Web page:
Disney Animation President Andrew Millstein Talks ‘Zootopia’, ‘Moana’, and The Possibility of an Animated ‘Tron’ Movie

     December 1, 2015


In its 92-year history, Walt Disney Animation Studios has created a legacy of talking-animal films, from Mickey Mouse’s debut short Steamboat Willie to Bambi, Dumbo, The Jungle Book, Robin Hood and The Lion King. They will be adding another memorable story to that list with next spring’s feature film Zootopia. Optimistic Officer Judy Hopps (voiced by Ginnifer Goodwin) believes that anyone can do anything, but soon discovers that being the first bunny on a police force of big, tough animals isn’t so easy and she’s going to have to prove herself by solving a case, even if it means partnering with a fast-talking, scam-artist fox, named Nick Wilde (voiced by Jason Bateman).

During an early press day for the film, which opens in theaters on March 4, 2016, Walt Disney Animation President Andrew Millstein spoke to Collider for this exclusive interview about how much Zootopia has evolved, much like all of their animated features, why it’s such an unexpected film, and the challenges specific to making human-like animals relatable to an audience. He also talked about creating new stories vs. exploring sequels, whether they’d like to do another Big Hero 6 film, what makes the upcoming Moana so magical and special, whether there could be an animated TRON feature, and that there is no schedule for Wreck-It Ralph 2 yet.


Image via Disney

Collider:  It’s so interesting to see how much this film has evolved, just since D23.

ANDREW MILLSTEIN:  Once you really lock into what the film is, and the crew gets momentum and they know who the characters are, you can actually start to change things more rapidly. There’s less confusion. And then, you actually start to customize the animation based on what the voice talent brings to the role.

What are you most excited about people getting to see with Zootopia?

MILLSTEIN:  I’m excited about this film for a variety of reasons. I can’t really limit it to just one thing. At the broadest level, what excites me most about Zootopia is just how surprising it is. I think that our audiences, domestically and around the world, are going to appreciate just how much it pushes the expectation of what a Disney film is and can be. It’s an incredibly surprising film. It’s tremendously beautiful and artful. I think that people are going to be really excited by the technology in the film, and how that’s bringing the animation to life and how it’s bringing the fur to life on our characters. If you look at the quality of the animation and the detail in the animation, it’s stunning. I’m also really excited by just how comedic it is, and the fact that it’s a great action adventure and it’s also about something. It’s a really full package. It’s great cinema.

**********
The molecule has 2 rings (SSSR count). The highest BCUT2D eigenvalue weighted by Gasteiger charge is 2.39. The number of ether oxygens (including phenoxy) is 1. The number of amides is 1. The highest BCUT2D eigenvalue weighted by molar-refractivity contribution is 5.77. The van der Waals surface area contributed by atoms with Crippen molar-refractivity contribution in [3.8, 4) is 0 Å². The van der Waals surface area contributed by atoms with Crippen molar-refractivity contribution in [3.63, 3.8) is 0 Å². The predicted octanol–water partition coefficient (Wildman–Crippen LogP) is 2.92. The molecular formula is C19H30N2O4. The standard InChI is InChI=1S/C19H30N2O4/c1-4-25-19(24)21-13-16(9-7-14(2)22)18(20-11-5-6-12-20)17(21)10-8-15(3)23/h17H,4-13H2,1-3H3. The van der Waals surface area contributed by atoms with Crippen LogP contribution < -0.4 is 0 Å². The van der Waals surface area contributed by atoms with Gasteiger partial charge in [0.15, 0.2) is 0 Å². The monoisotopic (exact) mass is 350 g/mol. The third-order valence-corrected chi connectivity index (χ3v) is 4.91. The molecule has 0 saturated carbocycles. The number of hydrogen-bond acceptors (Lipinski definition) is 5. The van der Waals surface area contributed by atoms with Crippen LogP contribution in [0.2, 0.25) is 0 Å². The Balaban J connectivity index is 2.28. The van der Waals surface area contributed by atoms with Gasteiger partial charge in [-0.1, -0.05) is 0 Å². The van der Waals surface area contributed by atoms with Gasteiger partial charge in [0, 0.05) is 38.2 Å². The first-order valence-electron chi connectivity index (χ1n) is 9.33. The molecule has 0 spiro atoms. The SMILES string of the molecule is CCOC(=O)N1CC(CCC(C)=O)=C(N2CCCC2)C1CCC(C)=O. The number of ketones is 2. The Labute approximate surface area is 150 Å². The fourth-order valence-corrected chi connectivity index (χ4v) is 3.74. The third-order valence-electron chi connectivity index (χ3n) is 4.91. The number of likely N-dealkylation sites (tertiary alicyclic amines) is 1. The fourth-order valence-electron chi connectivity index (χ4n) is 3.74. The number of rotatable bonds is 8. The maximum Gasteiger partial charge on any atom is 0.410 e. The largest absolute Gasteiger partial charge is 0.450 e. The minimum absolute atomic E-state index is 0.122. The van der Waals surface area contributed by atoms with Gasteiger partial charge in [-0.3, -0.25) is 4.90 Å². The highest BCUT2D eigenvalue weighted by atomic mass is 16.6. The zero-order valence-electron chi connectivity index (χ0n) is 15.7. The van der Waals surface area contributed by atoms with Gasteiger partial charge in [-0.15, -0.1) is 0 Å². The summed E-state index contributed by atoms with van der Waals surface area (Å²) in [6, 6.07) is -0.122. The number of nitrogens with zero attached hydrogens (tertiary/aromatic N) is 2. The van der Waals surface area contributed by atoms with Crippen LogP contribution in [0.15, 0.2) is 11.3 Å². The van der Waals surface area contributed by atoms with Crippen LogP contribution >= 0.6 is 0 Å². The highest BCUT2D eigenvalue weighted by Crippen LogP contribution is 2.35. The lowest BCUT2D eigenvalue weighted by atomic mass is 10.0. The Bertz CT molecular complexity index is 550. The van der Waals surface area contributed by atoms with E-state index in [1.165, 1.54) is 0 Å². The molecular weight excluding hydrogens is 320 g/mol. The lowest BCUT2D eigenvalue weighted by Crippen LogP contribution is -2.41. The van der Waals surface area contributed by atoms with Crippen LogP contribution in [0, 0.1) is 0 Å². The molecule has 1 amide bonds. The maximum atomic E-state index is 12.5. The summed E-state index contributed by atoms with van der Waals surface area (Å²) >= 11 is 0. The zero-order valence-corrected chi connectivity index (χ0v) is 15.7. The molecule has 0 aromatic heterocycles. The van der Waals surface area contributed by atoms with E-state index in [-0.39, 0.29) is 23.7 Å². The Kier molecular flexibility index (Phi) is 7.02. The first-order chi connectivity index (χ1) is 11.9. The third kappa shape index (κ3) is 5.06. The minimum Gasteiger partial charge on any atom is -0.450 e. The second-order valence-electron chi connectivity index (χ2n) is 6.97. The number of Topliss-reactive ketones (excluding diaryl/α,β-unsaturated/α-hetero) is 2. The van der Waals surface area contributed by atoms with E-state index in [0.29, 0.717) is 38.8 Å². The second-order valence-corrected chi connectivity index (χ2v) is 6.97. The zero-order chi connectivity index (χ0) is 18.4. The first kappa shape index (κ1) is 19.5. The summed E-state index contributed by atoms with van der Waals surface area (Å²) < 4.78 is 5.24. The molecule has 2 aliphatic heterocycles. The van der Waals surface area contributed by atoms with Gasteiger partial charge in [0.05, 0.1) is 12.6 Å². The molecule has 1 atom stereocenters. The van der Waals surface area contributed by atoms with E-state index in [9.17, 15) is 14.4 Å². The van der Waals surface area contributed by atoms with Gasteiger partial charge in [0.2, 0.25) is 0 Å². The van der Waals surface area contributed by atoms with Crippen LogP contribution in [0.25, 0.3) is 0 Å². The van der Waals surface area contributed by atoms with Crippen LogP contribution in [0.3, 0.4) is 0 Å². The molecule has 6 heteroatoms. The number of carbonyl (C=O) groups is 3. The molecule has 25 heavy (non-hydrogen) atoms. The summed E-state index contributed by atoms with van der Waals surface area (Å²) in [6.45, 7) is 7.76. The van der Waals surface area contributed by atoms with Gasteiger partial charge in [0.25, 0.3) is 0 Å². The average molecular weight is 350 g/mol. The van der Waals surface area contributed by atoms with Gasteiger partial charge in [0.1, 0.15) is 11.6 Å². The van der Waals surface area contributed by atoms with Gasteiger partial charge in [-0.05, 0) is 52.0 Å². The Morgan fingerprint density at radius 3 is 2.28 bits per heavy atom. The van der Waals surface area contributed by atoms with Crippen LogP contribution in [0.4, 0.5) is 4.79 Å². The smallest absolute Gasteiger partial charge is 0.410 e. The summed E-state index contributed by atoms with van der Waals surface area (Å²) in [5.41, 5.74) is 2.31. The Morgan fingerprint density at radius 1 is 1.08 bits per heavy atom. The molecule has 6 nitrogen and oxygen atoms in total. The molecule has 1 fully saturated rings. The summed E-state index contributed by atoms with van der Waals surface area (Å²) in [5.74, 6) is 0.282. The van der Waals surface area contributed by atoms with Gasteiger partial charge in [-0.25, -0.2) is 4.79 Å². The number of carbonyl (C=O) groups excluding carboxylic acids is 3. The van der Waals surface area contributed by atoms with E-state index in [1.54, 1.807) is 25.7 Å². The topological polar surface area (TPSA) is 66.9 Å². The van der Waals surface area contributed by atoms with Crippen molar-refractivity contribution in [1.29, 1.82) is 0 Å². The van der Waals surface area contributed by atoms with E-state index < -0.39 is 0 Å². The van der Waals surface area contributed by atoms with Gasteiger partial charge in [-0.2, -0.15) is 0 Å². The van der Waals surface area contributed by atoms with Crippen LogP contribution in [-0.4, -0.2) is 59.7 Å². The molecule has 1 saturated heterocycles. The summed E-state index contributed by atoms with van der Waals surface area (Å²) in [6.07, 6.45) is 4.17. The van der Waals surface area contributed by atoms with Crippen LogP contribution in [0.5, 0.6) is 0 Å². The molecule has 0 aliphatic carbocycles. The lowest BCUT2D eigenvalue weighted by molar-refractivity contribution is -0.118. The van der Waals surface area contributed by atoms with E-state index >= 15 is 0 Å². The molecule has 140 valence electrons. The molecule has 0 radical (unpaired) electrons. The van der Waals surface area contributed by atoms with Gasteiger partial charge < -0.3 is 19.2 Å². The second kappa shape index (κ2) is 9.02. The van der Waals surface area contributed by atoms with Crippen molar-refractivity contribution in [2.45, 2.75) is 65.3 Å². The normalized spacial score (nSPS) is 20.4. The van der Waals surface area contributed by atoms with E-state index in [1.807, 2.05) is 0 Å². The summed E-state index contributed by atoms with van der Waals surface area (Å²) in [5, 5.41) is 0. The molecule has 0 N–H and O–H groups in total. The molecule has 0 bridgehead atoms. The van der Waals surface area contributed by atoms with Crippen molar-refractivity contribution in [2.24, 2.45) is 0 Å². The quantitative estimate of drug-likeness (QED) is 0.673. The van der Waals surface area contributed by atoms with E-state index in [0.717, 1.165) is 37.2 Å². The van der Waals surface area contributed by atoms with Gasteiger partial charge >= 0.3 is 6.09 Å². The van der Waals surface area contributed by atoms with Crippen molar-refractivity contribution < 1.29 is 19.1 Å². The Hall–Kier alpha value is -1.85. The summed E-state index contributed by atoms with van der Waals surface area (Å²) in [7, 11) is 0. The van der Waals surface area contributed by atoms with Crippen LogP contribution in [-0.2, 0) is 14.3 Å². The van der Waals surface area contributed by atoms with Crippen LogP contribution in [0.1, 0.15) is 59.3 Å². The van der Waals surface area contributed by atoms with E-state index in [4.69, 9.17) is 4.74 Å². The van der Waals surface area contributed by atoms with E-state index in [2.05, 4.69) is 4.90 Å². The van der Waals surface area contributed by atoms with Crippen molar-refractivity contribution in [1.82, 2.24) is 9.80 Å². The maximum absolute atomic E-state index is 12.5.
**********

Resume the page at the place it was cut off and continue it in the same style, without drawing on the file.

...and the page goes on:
Are there challenges specific to making human-like animals relatable to an audience?

MILLSTEIN:  I think the challenge is to actually find what each of these species is, and then take the unique characteristics of those animals and infuse your character with that. That’s where you get the comedy from. It allows you to caricature those attributes a bit. And then, it’s great casting. You really have to find the voice casting that doesn’t take you out of the character, so that you say, “Oh, that’s that person.” It has to feel like that character, which is an animal. And I think that they’ve done a brilliant job with the casting on this. Also, doing the research into the species and how they behave, look and move really informed the decisions they’ve made.


Image via Disney

From a studio standpoint, how challenging is it to find a balance between having original content for the studio while also satisfying audience demand for sequels?